Rubella Outbreak

So now we have an outbreak of Rubella. This of course doesn’t surprise me at all with parents rushing off to vaccinate their children with the live virus MMR vaccine and then sending them straight back out into the community to mix with other people whilst still shedding the 3 live vaccine viruses, I have no doubt there will be plenty of mumps out there in the not too distant future (if not already) and this too will be classed as a “rare” illness when in fact it isn’t all that rare at all, just as I’m quite sure Rubella isn’t actually all that rare, it’s just such a mild illness many parents wouldn’t even know their children have it…

Signs and Symptoms

Rubella infection may begin with 1-2 days of mild fever (99-100° F/37.2-37.8° C) and swollen, tender lymph nodes, usually in the back of the neck or behind the ears. A rash then begins on the face and spreads downward. As it spreads, it usually clears on the face. This rash is often the first sign of illness that a parent notices.

The rubella rash can look like many other viral rashes. It appears as either pink or light red spots, which may merge to form evenly colored patches. The rash can itch and lasts up to 3 days. As the rash clears, the affected skin occasionally sheds in very fine flakes.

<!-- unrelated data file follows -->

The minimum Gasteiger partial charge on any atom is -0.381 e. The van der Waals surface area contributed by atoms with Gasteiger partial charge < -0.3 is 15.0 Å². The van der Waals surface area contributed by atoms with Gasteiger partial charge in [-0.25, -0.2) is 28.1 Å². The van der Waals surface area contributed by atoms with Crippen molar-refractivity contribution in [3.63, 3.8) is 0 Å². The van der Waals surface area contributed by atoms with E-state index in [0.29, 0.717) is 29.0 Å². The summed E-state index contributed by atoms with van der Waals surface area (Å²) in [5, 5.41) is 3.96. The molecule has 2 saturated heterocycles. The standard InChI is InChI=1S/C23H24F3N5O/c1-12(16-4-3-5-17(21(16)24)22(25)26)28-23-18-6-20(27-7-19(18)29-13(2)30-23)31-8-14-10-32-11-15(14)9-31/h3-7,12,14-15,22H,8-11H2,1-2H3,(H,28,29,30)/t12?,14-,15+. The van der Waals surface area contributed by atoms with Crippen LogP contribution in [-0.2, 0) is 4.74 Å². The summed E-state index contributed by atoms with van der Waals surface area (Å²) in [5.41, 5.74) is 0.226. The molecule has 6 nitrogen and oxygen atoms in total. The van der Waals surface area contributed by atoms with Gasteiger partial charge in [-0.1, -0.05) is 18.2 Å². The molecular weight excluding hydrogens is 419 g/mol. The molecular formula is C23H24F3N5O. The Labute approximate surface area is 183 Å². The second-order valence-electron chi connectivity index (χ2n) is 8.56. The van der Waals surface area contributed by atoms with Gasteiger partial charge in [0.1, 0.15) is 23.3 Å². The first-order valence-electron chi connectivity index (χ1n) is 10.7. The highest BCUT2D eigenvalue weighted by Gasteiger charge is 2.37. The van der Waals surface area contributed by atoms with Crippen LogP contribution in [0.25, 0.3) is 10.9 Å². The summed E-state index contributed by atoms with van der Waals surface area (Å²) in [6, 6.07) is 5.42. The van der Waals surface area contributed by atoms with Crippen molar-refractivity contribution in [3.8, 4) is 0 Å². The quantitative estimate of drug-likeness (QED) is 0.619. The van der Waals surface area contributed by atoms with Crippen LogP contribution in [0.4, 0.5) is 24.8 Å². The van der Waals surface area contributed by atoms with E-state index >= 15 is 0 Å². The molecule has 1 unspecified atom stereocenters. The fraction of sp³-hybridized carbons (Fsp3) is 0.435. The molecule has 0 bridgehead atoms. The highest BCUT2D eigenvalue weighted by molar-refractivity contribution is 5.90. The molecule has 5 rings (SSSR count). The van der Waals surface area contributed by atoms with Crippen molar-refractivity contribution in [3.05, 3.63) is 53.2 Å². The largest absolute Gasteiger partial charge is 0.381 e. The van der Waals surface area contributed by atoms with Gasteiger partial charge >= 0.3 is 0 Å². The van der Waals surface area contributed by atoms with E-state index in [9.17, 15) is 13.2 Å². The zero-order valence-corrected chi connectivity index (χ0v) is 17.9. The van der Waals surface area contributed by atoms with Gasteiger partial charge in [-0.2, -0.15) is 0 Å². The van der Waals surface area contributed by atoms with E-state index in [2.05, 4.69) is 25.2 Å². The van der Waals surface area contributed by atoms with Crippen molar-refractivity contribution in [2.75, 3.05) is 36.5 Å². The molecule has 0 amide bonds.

Of course  just like all other natural childhood illnesses, it is important that you get rubella as a child in order to develop lifelong immunity. This ensures that women do not develop it during the first tri-mester of pregnancy when it can be very dangerous for the developing foetus and it ensures the illness is very mild…

Other symptoms of rubella (these are more common in teens and adults) can include headache, loss of appetite, mild conjunctivitis (inflammation of the lining of the eyelids and eyeballs), a stuffy or runny nose, swollen lymph nodes in other parts of the body, and pain and swelling in the joints (especially in young women). Many people with rubella have few or no symptoms.

Rubella in a pregnant woman can cause congenital rubella syndrome, with potentially devastating consequences for the developing fetus. Children who are infected with rubella before birth are at risk for growth retardation; mental retardation; malformations of the heart and eyes; deafness; and liver, spleen, and bone marrow problems.